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Partium[1] (from Latin partium, the genitive of pars "part, portion") or Részek (in Hungarian) was a historical and geographical region in the Kingdom of Hungary during the early modern and modern periods. It consisted of the eastern and northeastern parts of Hungary proper.[note 1] At times, it included Miskolc, and Kassa (today Ko?ice, Slovakia) (see map).


Partium, depicted in the darker colour, and the Principality of Transylvania, 1570

In 1526, after the Battle of Mohács, the Kingdom of Hungary was overrun by the Ottomans, but effectively split into 3 parts in 1541 when the Ottomans captured Buda. The Habsburgs got a foothold in the north and west (Royal Hungary), with the new capital Pressburg (Pozsony, today's Bratislava). King John I of Hungary from the Zápolya house, the former voivode of Transylvania and the wealthiest and the most powerful landlord after Mohács, secured the eastern part of the Kingdom (referred to as Eastern Hungarian Kingdom by Hungarian scholars) with the help of the Ottomans. On 29 February 1528, the sultan assented to an alliance with Zápolya and gave written assurance of his support.

From 1541 or 1542, the house of Zápolya also controlled the region that after 1571 became known as Partium.

In 1570, John II Sigismund Zápolya, son of John I Zápolya renounced his claim as King of Hungary (1540-1570) in favour of Maximilian II of Habsburg, who also claimed the title since 1563. Instead John II Sigismund Zápolya remained Prince of Transylvania between 1570 and 1571.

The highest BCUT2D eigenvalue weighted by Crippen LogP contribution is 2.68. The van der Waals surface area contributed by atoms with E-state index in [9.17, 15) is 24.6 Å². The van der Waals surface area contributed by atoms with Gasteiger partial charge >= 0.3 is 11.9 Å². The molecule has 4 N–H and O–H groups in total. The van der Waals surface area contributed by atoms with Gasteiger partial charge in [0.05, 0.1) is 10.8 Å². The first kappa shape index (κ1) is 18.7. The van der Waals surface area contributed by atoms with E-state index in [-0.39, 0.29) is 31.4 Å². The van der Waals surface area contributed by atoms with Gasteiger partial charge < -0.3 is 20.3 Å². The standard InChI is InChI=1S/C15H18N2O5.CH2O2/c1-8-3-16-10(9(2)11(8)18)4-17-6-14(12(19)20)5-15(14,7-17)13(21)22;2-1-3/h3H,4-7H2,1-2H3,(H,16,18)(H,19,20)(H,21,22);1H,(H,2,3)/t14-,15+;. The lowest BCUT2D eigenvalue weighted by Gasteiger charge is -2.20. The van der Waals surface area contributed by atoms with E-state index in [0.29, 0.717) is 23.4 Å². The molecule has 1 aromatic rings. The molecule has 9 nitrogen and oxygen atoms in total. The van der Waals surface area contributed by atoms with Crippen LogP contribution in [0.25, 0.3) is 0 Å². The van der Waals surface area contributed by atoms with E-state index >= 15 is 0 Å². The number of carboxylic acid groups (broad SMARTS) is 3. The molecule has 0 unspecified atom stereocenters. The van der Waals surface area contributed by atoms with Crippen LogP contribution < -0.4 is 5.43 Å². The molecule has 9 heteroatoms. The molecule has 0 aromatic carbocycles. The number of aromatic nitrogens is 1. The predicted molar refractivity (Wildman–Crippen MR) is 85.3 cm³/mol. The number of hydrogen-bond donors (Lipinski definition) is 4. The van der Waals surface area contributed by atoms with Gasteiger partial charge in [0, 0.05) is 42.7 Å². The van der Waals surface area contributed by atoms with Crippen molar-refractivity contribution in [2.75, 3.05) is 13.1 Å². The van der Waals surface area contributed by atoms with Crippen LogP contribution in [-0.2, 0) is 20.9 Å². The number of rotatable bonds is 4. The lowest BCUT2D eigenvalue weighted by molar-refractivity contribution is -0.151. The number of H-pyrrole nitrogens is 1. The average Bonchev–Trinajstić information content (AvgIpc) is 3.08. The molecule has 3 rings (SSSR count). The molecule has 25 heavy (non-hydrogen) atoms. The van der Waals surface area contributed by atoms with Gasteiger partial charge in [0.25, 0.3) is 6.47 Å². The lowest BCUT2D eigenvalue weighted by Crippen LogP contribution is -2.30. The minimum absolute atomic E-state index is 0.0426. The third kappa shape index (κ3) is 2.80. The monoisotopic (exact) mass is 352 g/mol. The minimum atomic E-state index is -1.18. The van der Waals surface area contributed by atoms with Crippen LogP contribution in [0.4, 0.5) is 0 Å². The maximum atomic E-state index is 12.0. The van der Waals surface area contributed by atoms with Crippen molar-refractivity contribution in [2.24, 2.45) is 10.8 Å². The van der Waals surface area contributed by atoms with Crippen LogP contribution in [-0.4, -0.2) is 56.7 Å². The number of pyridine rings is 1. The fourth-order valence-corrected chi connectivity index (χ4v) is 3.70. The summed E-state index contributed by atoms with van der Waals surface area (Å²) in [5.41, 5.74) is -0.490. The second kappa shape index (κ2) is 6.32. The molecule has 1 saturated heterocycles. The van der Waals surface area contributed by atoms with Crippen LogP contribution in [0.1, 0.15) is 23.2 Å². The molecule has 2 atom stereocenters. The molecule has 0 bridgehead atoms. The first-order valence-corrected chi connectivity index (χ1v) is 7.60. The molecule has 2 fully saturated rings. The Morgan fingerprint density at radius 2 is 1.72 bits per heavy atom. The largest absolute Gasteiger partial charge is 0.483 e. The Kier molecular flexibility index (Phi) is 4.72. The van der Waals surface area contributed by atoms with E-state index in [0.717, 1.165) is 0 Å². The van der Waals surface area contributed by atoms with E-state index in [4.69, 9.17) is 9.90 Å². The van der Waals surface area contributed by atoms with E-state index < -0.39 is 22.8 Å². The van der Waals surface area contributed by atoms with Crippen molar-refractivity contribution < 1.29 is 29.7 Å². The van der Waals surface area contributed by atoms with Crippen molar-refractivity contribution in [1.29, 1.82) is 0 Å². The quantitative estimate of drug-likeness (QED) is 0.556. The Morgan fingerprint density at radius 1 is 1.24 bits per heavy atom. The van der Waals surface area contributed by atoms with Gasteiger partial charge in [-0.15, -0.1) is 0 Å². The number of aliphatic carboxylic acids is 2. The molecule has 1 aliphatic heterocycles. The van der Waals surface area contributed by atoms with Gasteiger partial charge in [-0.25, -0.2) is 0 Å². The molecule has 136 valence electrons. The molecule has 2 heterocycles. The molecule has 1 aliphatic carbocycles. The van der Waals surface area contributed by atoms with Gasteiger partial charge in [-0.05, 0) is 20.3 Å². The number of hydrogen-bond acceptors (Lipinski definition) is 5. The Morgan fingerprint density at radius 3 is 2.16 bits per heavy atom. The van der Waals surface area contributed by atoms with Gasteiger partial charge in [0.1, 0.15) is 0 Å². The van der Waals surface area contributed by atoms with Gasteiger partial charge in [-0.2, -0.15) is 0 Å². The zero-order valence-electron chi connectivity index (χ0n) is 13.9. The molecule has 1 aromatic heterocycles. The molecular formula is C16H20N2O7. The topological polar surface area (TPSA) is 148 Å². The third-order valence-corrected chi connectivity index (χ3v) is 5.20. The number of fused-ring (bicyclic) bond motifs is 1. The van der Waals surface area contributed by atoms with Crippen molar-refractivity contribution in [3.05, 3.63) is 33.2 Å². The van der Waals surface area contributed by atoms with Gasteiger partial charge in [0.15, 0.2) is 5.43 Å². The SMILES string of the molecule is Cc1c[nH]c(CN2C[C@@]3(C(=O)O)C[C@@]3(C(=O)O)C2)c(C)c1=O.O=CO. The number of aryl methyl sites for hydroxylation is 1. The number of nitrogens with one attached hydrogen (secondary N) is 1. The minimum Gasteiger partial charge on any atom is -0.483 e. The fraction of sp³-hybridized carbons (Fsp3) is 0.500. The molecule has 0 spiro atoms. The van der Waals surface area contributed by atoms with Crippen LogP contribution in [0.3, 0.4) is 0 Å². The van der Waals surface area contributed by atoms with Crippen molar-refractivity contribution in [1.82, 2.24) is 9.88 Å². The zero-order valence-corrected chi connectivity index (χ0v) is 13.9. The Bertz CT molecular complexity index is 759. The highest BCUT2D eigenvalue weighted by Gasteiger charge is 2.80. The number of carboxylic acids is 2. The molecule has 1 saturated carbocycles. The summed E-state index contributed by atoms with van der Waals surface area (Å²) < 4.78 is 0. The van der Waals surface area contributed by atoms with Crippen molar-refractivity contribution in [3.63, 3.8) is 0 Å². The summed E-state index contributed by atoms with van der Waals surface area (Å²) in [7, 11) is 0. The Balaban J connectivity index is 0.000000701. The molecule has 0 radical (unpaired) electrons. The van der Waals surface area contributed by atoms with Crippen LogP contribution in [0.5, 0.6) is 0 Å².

In 1570, by the Treaty of Speyer (Spires), John II Sigismund, John I's son, abdicated as king of Hungary, and a new dukedom was invented for him: "Joannes, serenissimi olim Joannis regis Hungariae, Dalmatiae, Croatiae etc. filius, Dei gratia princeps Transsylvaniae ac partium regni Hungariae" (John, son of the late most serene king John of Hungary, Dalmatia, Croatia, etc., by the grace of God prince of Transylvania and parts of the Kingdom of Hungary), from which derives the name Partium.

This treaty, like the earlier Nagyvárad accord, endorsed the principle of a united Hungary. Partium and Transylvania were entrusted to John II Sigismund, but under the title of imperial prince. As mentioned above, the Zápolya held Partium before, but the treaty allowed them to do this without fear that the Habsburgs would contest the house of Zápolya's lordship. In a sense, Zápolya traded title for territory.

The Eastern Hungarian Kingdom ceased to exist, and became simply the Principality of Transylvania. All rulings after 1570 as King of Hungary refer to the territory known as "Royal Hungary", and as Prince refer to the Principality of Transylvania which included Partium.

Principality of Transylvania under Gabriel Bethlen, including the seven Partium counties ceded to him at the Peace of Nikolsburg in 1621: Ugocsa, Bereg, Zemplén, Borsod, Szabolcs, Szatmár and Abaúj.

For some decades during the 17th century Partium was part of the Principality of Transylvania, and consequently a part of the Ottoman Empire.[2] On 5 September 1619, the prince of Transylvania, Gabriel Bethlen captured Kassa (now Ko?ice) in Partium Abaúj County with the assistance of the future George I Rákóczi in another anti-Habsburg insurrection. By the Peace of Nikolsburg in 1621, the Habsburgs restored the religious toleration agreement of 1606 and recognized Transylvanian rule over seven stated Partium counties: Ugocsa, Bereg, Zemplén, Borsod, Szabolcs, Szatmár and Abaúj.[3]

These were returned to Habsburg Royal Hungary at Bethlen's death in 1629, but were once again seized by Transylvanian prince George I Rákóczi in 1644 and formally ceded by Habsburg Royal Hungary to Transylvania at the Treaty of Linz (1645).[3]